Sunday, May 20, 2007

Concert Photography - Part 2

Now that you have your assignment, photo pass, and some thoughts on how to act when you get there (covered in Part I), it's time to get down to the physical, technical aspect of exactly how you're going to shoot the concert. We'll start by thinking about equipment: primes vs. zooms, fast aperture lenses, camera bodies, and a recommended basic setup. Then we'll move on to basic exposure: stage lighting, metering systems, shutter speeds, and aperture settings.
"I will laugh in the face of shallow depth of field; I will harness all available light with super-fast aperture lenses; I will handhold my 200/1.8 wide open and smile." --Anonymous unemployed concert photographer

If you haven't played around with your camera indoors without flash lately, now would be a good time to take a hard look at those meter readings. Set your ISO rating to 400, your meter to spot (which you should have if you're serious about concert photography; more on that in a minute), and your mode to aperture priority, wide open. Point around your kitchen, bedroom, wherever. How often are you getting a reading of 1/125 or faster? Unless you have a very fast lens mounted (f/2.8 or wider), my guess is not very often, if at all. Now point directly at the skin of your palm; what's the reading? You're going to need at least that amount of light to capture the detail in a skin tone under those lighting conditions. Since most outdoor concerts have some kind of ceiling over the stage and indoor concerts need spotlights for the crowd to even make out the performer in the first place, you're looking at a very similar situation to what you've just metered. No wonder there are ISO 1600 and 2.8 lenses: one stop of light means the difference between a motion-allowing 1/60 and a motion-stopping 1/125.
Does this mean you should go out and spend a fortune on all those super-fast lenses, like a 50/1.0 or an 85/1.2? I wouldn't. In fact, I've never seen a lens that fast in use at a concert, and that's probably because of: 1) Shallow depth of field; and 2) Stage dynamics.
What's the least amount of gear can get away with?
This is actually an incredibly relevant question, since the last thing you want at a concert is a lot of gear getting shuffled, banged into, and shoved around. It's also an important question for beginners and those wishing to shoot one-time events. So here, in order, is what recommend:

1. 50/1.4 or 50/1.8. It's the time-honored way to get started, the so-called "normal" lens. With a fast prime you can experiment with depth of field and capture sharp images when you use high-speed films. Only a professional zoom can compare in terms of optical quality; Canon EF 50/1.4 and Nikon 50/1.4D is just as sharp wide open as the 70-200/2.8 wide open. That's economical quality for you.
2. 85/1.8 or 100/2.0. You'll be amazed at how close a 100mm gets you when you're even a short distance from the stage. An affordable telephoto is the next logical step in your system, and since those 135/2.0 models run upwards of four figures, your best bet is to grab a fast 85mm or 100mm, for which you'll pay no more than (exception: the Nikon AF-D 105/2.0 is wicked expensive).With only a fast 50mm and 100mm at your disposal, you can adequately cover most small and average-sized shows without flash. In fact, for about two years near the beginning of my pursuit of concert photography, that's all I used for lenses--those two.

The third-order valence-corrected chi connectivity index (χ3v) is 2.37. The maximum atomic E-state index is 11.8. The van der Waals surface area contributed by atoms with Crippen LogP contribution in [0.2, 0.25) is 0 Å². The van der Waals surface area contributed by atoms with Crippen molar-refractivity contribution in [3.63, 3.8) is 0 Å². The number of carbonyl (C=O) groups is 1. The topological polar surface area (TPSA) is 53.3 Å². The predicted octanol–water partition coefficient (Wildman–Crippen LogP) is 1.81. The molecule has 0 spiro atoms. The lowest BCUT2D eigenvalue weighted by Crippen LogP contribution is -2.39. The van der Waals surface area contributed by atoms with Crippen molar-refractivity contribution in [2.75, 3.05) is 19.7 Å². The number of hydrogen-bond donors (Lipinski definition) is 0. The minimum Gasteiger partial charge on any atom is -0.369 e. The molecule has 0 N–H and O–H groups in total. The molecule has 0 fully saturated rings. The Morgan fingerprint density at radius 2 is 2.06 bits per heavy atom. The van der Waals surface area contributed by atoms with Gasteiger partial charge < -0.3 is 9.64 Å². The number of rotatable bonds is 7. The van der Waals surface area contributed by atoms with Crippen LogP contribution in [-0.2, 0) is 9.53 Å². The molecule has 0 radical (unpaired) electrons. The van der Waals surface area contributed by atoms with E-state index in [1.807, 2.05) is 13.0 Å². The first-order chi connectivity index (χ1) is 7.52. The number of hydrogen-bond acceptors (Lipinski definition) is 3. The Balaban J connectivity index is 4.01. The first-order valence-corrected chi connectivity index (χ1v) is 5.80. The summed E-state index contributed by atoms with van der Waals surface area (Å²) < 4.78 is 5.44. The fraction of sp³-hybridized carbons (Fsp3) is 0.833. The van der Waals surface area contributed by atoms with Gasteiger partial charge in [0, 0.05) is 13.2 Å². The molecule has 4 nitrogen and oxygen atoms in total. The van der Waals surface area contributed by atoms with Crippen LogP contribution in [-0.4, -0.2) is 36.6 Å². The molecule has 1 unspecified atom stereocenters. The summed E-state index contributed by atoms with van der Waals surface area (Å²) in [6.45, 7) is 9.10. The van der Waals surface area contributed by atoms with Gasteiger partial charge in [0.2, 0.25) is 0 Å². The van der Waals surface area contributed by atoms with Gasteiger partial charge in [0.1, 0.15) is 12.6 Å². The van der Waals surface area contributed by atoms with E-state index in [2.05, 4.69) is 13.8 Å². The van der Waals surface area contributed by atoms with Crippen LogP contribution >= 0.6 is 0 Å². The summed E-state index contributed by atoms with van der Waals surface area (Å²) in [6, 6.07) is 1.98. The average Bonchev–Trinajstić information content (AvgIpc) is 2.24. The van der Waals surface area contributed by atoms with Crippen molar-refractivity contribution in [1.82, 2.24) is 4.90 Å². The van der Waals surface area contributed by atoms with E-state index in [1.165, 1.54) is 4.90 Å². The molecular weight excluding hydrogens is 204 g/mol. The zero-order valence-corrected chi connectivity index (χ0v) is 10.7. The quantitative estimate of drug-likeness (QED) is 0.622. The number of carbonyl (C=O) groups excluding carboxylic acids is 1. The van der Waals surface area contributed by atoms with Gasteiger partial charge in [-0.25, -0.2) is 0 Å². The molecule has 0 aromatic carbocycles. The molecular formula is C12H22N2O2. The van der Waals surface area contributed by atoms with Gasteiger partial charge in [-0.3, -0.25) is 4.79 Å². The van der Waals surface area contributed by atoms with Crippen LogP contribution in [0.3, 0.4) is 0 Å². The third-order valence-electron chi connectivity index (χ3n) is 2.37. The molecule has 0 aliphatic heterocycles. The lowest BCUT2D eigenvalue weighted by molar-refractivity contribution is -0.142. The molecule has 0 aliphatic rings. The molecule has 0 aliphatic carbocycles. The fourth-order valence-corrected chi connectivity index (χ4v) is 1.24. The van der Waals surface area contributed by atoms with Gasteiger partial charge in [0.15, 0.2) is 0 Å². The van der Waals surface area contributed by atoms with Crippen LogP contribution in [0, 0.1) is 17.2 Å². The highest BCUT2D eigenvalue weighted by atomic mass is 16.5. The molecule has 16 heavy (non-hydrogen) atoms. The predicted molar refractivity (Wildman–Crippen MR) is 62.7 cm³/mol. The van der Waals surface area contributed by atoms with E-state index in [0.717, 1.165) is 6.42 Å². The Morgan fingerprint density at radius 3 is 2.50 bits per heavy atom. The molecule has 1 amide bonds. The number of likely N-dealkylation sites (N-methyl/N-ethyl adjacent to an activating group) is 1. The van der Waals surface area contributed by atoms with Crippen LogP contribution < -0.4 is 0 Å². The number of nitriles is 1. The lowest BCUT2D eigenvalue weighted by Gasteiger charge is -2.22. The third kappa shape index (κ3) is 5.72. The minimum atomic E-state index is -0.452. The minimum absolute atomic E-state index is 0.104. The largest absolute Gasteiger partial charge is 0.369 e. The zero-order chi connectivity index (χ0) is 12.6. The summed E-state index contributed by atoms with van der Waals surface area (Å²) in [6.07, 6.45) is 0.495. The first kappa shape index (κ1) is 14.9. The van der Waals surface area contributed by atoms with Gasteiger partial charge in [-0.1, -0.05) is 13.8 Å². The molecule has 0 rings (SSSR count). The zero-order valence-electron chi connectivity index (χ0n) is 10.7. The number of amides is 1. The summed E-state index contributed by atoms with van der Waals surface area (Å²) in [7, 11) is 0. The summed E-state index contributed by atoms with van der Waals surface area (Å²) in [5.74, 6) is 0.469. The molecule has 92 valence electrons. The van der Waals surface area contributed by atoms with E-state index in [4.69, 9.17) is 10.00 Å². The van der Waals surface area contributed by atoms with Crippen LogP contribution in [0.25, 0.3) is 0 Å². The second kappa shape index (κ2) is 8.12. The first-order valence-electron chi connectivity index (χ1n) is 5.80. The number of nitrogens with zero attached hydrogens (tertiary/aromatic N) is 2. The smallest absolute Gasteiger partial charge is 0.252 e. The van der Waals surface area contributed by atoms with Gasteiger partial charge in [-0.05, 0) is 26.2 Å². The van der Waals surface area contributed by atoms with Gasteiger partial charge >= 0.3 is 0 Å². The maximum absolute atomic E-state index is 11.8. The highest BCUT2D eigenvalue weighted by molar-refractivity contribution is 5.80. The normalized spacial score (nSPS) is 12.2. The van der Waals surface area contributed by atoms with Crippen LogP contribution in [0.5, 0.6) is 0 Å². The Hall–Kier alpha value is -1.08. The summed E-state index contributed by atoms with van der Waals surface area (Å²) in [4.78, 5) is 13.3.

3. Either a wide-angle prime (17-55/2.8 of Nikon, 16-35/2.8 of Canon) or a long telephoto prime (180/2.8, 200/2.8). After going to a lot of shows and switching off between your 50mm and 100mm, you'll have experimented enough to know where you need to go next, and that's either much wider or much longer. If you're enjoying small club shows, you'll probably want a greater sense of perspective, which a 17-35/2.8 of Sigma can easily render; If you're moving up to arena and large theatre shows, you know your 100mm just isn't cutting it anymore, and you need that 200/2.8. At this point you're getting pretty serious about concert photography if you're outgrowing your 50mm and 100mm setup by considering for yet another lens.
You might want to consider holding off until you can afford a 17-55mm/2.8 of Nikon or Canon 16-35mm/2.8 IIL USM, if you'll be working mainly in very small clubs and bars, or a 70-200mm/2.8 if you're stepping up to large arenas. There are advantages to both primes and zooms, of course. You'll get better optical quality with the prime, and since it won't be nearly as heavy as the zoom you can probably get away with somewhat slower shutter speeds. If your subjects aren't that active of musicians, the prime is probably the best choice for you. If you're finding yourself moving into rock, rap, punk, or another kind of high energy genre, the zoom's flexibility will be invaluable to you, and you'd be best served saving up for that.
Just why it s highly recommended that if you are trying to buy a new gears and you are serious about photography concert or what ever, you must invest for one time don't buy more lens. For me for wide angel lens 17-55mm/2.8 by if you are Nikon User and 16-35mm/2.8 IIL USM if you are Canon User and for telephoto you must have 70-200mm/2.8 with VR for Nikon User and 70-200mm/2.8 USM for Canon User and at least you must have 50mm/1.4 and 105mm/2.8 macro for both brand.


Anonymous said...

useful tips buddy =D

great work on the concert photos.

Culture Shiok! Singapore OFW said...

What do you think of the Sony DSLR with the interchangeable lenses?

PayPal Its Free Sign-up Now!!!

Sign up for PayPal and start accepting credit card payments instantly.